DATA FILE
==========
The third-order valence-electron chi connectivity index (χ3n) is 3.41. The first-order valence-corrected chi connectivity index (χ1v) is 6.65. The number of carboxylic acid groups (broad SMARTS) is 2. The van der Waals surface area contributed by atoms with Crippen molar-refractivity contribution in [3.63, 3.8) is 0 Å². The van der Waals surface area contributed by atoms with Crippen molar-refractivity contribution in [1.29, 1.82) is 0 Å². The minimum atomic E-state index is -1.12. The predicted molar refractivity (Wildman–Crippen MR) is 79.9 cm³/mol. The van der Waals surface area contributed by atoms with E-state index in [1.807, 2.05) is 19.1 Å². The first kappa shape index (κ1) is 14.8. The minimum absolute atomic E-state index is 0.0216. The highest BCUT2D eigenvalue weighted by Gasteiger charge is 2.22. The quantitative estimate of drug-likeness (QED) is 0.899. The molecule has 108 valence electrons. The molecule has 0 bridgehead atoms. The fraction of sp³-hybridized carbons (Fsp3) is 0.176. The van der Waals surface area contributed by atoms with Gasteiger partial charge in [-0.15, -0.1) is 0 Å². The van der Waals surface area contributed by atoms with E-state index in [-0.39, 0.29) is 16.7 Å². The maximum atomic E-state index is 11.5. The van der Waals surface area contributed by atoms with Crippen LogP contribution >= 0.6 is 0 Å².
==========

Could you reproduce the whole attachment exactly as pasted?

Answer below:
The third-order valence-electron chi connectivity index (χ3n) is 3.41. The first-order valence-corrected chi connectivity index (χ1v) is 6.65. The number of carboxylic acid groups (broad SMARTS) is 2. The van der Waals surface area contributed by atoms with Crippen molar-refractivity contribution in [3.63, 3.8) is 0 Å². The van der Waals surface area contributed by atoms with Crippen molar-refractivity contribution in [1.29, 1.82) is 0 Å². The minimum atomic E-state index is -1.12. The predicted molar refractivity (Wildman–Crippen MR) is 79.9 cm³/mol. The van der Waals surface area contributed by atoms with E-state index in [1.807, 2.05) is 19.1 Å². The first kappa shape index (κ1) is 14.8. The minimum absolute atomic E-state index is 0.0216. The highest BCUT2D eigenvalue weighted by Gasteiger charge is 2.22. The quantitative estimate of drug-likeness (QED) is 0.899. The molecule has 108 valence electrons. The molecule has 0 bridgehead atoms. The fraction of sp³-hybridized carbons (Fsp3) is 0.176. The van der Waals surface area contributed by atoms with Gasteiger partial charge in [-0.15, -0.1) is 0 Å². The van der Waals surface area contributed by atoms with E-state index in [-0.39, 0.29) is 16.7 Å². The maximum atomic E-state index is 11.5. The van der Waals surface area contributed by atoms with Crippen LogP contribution >= 0.6 is 0 Å².